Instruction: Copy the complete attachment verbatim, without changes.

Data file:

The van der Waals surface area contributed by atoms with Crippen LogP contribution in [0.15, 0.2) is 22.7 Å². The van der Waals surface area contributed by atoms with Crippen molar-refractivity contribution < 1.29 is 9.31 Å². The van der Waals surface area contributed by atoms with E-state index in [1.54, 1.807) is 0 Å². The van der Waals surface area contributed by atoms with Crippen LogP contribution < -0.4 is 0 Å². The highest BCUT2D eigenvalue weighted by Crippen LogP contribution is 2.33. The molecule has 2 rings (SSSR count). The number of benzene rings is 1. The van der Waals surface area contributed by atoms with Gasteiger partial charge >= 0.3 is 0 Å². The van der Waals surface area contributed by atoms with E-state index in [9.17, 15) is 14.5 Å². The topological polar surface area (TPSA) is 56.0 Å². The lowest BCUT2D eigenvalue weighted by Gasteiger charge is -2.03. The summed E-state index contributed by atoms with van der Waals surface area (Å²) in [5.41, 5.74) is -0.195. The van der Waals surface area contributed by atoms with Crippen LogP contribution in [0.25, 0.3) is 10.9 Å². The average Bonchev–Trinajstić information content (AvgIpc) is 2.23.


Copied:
The van der Waals surface area contributed by atoms with Crippen LogP contribution in [0.15, 0.2) is 22.7 Å². The van der Waals surface area contributed by atoms with Crippen molar-refractivity contribution < 1.29 is 9.31 Å². The van der Waals surface area contributed by atoms with E-state index in [1.54, 1.807) is 0 Å². The van der Waals surface area contributed by atoms with Crippen LogP contribution < -0.4 is 0 Å². The highest BCUT2D eigenvalue weighted by Crippen LogP contribution is 2.33. The molecule has 2 rings (SSSR count). The number of benzene rings is 1. The van der Waals surface area contributed by atoms with Gasteiger partial charge >= 0.3 is 0 Å². The van der Waals surface area contributed by atoms with E-state index in [9.17, 15) is 14.5 Å². The topological polar surface area (TPSA) is 56.0 Å². The lowest BCUT2D eigenvalue weighted by Gasteiger charge is -2.03. The summed E-state index contributed by atoms with van der Waals surface area (Å²) in [5.41, 5.74) is -0.195. The van der Waals surface area contributed by atoms with Crippen LogP contribution in [0.25, 0.3) is 10.9 Å². The average Bonchev–Trinajstić information content (AvgIpc) is 2.23.